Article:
Canadian mechanical engineer Robert Button is an avid backcountry skier. Taking to the slopes where there are no chairlifts means you must hike back up the mountain after each run. Growing tired of this, Button spent three years developing his own portable rope lift. He came up with is a 10.5-lb device that fits in a backpack and uses 550 paracord as the line.
Here's how you use it:
At first it sounded ridiculous to me, but on video, it looks pretty wicked:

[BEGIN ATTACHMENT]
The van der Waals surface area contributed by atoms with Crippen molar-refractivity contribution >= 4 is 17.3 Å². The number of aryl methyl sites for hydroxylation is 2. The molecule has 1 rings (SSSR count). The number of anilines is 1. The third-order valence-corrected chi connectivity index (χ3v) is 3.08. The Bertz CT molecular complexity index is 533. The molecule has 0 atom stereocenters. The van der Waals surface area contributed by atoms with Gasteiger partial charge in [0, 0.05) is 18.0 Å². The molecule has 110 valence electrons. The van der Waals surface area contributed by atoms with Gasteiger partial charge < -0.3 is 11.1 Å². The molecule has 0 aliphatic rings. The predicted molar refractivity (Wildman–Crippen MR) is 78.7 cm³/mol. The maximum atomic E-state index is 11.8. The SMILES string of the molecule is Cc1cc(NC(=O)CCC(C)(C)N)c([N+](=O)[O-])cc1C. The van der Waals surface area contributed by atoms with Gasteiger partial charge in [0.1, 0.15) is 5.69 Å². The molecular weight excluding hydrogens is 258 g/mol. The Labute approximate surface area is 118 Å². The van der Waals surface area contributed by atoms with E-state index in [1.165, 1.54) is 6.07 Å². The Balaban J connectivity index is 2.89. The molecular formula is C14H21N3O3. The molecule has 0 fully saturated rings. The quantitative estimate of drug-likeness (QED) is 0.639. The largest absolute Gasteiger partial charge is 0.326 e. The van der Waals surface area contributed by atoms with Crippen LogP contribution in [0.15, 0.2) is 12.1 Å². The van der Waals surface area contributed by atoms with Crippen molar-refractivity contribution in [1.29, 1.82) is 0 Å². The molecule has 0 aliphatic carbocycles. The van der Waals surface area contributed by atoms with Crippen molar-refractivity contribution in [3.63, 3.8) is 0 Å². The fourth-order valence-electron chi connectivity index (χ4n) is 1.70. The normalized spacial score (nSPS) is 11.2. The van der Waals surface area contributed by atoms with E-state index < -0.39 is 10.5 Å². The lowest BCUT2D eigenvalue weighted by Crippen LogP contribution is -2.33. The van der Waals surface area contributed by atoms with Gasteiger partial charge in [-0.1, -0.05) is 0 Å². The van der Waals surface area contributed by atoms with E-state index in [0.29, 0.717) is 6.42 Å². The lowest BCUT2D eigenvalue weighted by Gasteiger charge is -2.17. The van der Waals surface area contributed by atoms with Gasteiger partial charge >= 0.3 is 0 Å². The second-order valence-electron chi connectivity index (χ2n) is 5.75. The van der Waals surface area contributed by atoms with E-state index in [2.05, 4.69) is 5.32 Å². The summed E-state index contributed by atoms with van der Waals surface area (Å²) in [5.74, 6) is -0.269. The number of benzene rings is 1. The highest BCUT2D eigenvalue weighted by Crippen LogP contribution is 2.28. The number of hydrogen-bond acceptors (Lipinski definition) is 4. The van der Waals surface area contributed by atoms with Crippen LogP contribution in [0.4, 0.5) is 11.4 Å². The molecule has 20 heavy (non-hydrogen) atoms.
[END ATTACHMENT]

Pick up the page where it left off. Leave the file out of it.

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The device can also be used to neatly gather the paracord into the included rope bag, ready for the next deployment:
As for how many times it can pull you back up on a single charge, that of course depends on the distance, your weight and the angle of the slope. Button put together a chart laying out the permutations:
Button and his brother Eric formed a company called Zoa Engineering to commercialize the product. The PL1, as the device is called, isn't cheap at CAD $1,450 (USD $1,151). Despite that, it's been successfully Kickstarted, and at press time there was still 28 days left to pledge.